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In this course, photographer and author Ben Long details the features, controls, and options in the Nikon D800 digital SLR. The course begins with an overview of what a digital SLR is and a tour of the camera's basic components. Ben then discusses the camera's basic operation: changing lenses, navigating the menus, shooting in automatic mode, reviewing and managing photos on the camera's LCD screen, and transferring photos to a computer.
Next, the course introduces more advanced exposure options: program mode, exposure compensation, ISO adjustments, and more. After Ben briefly defines each option, he shows how to adjust it using the camera's controls.
Ben also discusses white balance options, advanced metering and autofocus controls, flash, live view, and video shooting. The course ends with a chapter on maintenance, including sensor- and camera-cleaning and care tips.
While I rely heavily on Autofocus most of the time, there are still occasions when I switch my camera over to Manual Focus. For moving situations, Manual Focus is sometimes faster than Autofocus for the simple reason that as good as your autofocus system is, you are still smarter than it is. If you are in a situation where a moving object is traveling in a very predictable way, then you might be able to track focus manually very smoothly as you wait for the precise moment that you want to shoot. Your autofocus system may rack in and out of focus as it looks for the point.
Manual Focus is also useful for times when Autofocus doesn't lock, either because your subject lacks contrast or because there is not enough light in the scene to focus. Of course, if there is not enough light for your camera to focus, then there may not be enough for you to see either, but that's still worth a try. Finally, I sometimes use Autofocus and Manual Focus in combination. If I'm shooting the same subject over and over, for example, if I'm shooting a landscape in rapidly changing light, I will frame my shot and Autofocus--or using Autofocus--then switch the camera to Manual Focus.
As long as I don't bump the lens, my autofocus choice will now be locked in. Now, I can just keep shooting without having to wait for autofocus. This can also be handy for a portrait shoot where your camera-to-subject distance never changes, and you want to be able to shoot without waiting for focus. There are two ways of selecting manual focus on the D800. Which one you will use depends on the type of lens you have. If you have an AF-S lens, then you will use the manual switch over here on the side of the camera. Right now, I am set to Autofocus.
I am going to just switch that over to Manual. If you are using an AF lens, then you'll use the Focus mode switch over here on the side of the camera. It's a rocker switch and a button, and I just flip that over to Manual mode. I am not going to do that here because I'm using an AF-S lens. That brings us to a very important point, which is spelled out on page 101 of your D800 manual. There is a box about AF-S lenses. It says "Do not use AF-S lenses with the Lens Focus mode switch set to M,"--that is, the switch on the lens--"and the Camera Focus mode Selector set to AF." That's the one on the body.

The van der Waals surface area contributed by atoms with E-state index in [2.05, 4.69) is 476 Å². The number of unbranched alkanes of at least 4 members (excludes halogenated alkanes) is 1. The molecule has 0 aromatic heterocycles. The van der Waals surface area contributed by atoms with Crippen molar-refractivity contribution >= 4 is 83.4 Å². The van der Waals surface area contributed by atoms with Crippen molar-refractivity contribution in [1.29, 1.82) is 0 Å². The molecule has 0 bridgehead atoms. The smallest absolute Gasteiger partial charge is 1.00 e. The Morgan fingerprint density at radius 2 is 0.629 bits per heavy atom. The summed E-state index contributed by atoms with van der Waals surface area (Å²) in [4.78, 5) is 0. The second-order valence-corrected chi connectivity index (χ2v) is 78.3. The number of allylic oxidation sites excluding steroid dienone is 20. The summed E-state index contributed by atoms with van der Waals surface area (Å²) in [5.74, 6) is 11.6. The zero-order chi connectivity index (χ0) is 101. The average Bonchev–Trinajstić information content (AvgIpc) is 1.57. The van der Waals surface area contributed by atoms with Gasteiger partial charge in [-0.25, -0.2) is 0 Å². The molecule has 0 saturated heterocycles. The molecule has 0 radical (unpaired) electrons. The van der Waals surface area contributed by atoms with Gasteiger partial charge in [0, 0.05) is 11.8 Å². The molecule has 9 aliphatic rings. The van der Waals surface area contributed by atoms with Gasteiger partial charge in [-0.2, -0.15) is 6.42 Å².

"Failure to observe this precaution could damage the camera or lens." That is, if you are using an older AF lens, you want to be sure that both the lens and the body are set to Manual Focus. Once I'm configured for Manual Focus, I just use the Manual Focus Ring on my lens. Some lenses will have markings here that show the distance that you are focused at, usually in feet and meters. Now, you may think, "Oh! Good, I can be really precise about focus. I will measure the distance from my focal plane out to my subject." Well, the problem is these are pretty blunt instruments, in terms of gauges, so you're not going to really be able to dial in a very precise number here.
However, the camera can help you with your autofocus. It's got a cool feature where, even in Manual mode, the autofocus mechanism will double-check your manual focus. The way it works is, you put a focus point on the subject you want to focus on. So, in this case, I steered it over to the camera on the left. Now, as long as I keep half-pressing the Shutter button, while I turn my Manual Focus ring, it will light up one of two arrows indicating which direction I need to focus, and when I get focus set properly, it will show the circle that indicates that I have got focus.
So this is a way of having the camera double-check my focus. If you think you've got good manual focus, put the focus point on the thing you want to focus on, half-press that Shutter button, and if you see one of these two arrows, then you know that you're off, and it's telling you the direction that you should go. At that point, you might be better served simply by going back to Autofocus. If the camera can figure it out for you, then you might as well use the Autofocus mechanism. But as I said earlier, there are still a lot of good reasons to use Manual Focus.
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